#### IMSc Webinar

#### Algebraic Complexity Theory: A gripping tale of two polynomials.

#### C Ramya

##### TIFR

*Webinar: join at
https://zoom.us/j/9232575195?pwd=OGgxV29CQ1RaUDd5N3NQNWluMDhydz09
We live in a world where the quest for efficient computation is indispensable. Understanding the amount of resource (e.g., time, space) required to solve a given computational problem on models of computation (e.g., Turing machines) underlies much of *Computational Complexity Theory*. In this talk, we will primarily be interested in the complexity of computing polynomials by *arithmetic circuits* which are a natural computational model for polynomials. The number of arithmetic operations needed to compute a polynomial is captured by the *size* of an arithmetic circuit computing it. While the symbolic *determinant *polynomial can be computed by polynomial size arithmetic circuits, Valiant(1979) conjectured that the symbolic *permanent *cannot be. Despite consistent efforts, the best-known circuit size lower bound is barely super-linear in the number of variables. Given that determinant, permanent are all multilinear polynomials, understanding multilinear computation is of significant importance. We will briefly discuss some results in this direction. Most known lower bounds can be unified under the framework of *algebraically natural proofs* introduced by Grochow, Kumar, Saks, Saraf(2017) and Forbes, Shpilka, Volk(2018). We will review this natural recipe for proving arithmetic circuit size lower bounds. While some believe that this framework cannot be extended to settle the truth of Valiant’s conjecture, some of our recent results highlight the existence of *natural lower bound techniques* for proving lower bounds against certain rich subclasses of arithmetic circuits. En route, we will briefly discuss other interesting computational problems concerning polynomials such as *polynomial identity testing, **circuit reconstruction *and* matrix rigidity*.*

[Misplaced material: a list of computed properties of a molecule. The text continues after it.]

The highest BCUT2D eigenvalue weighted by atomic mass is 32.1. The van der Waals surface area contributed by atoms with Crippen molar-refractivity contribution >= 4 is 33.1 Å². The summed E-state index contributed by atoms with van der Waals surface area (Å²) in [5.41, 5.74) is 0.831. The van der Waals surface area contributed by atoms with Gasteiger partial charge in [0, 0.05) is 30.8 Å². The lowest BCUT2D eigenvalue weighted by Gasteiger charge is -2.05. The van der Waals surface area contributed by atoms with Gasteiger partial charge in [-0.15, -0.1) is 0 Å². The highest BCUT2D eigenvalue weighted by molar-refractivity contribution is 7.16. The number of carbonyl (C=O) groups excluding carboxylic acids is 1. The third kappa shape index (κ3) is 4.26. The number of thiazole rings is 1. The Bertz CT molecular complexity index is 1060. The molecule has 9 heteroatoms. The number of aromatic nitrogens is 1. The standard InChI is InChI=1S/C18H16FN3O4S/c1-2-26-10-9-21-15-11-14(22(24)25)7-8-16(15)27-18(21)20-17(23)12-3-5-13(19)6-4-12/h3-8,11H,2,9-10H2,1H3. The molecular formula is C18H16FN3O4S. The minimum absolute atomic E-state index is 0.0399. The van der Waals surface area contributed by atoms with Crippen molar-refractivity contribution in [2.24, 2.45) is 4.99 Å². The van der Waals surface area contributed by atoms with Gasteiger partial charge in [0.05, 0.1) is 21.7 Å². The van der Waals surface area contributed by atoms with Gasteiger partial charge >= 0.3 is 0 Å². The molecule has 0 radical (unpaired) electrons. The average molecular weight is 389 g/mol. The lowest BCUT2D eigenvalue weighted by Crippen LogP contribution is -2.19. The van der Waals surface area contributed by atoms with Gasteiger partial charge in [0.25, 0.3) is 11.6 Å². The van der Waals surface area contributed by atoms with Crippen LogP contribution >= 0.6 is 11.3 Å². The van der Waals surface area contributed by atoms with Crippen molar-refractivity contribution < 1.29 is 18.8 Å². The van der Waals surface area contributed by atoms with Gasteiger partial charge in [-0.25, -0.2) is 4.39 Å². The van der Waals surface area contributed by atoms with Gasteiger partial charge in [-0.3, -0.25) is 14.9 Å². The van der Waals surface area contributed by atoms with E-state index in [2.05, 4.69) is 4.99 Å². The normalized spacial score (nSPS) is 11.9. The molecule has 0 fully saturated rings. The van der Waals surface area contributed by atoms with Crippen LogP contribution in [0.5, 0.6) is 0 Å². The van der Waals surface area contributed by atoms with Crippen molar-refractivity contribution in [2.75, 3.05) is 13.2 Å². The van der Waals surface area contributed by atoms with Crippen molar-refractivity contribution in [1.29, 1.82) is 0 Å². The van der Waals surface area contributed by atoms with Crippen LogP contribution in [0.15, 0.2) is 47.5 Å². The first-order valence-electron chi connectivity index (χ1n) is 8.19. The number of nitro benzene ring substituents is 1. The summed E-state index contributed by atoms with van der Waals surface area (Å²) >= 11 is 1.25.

Done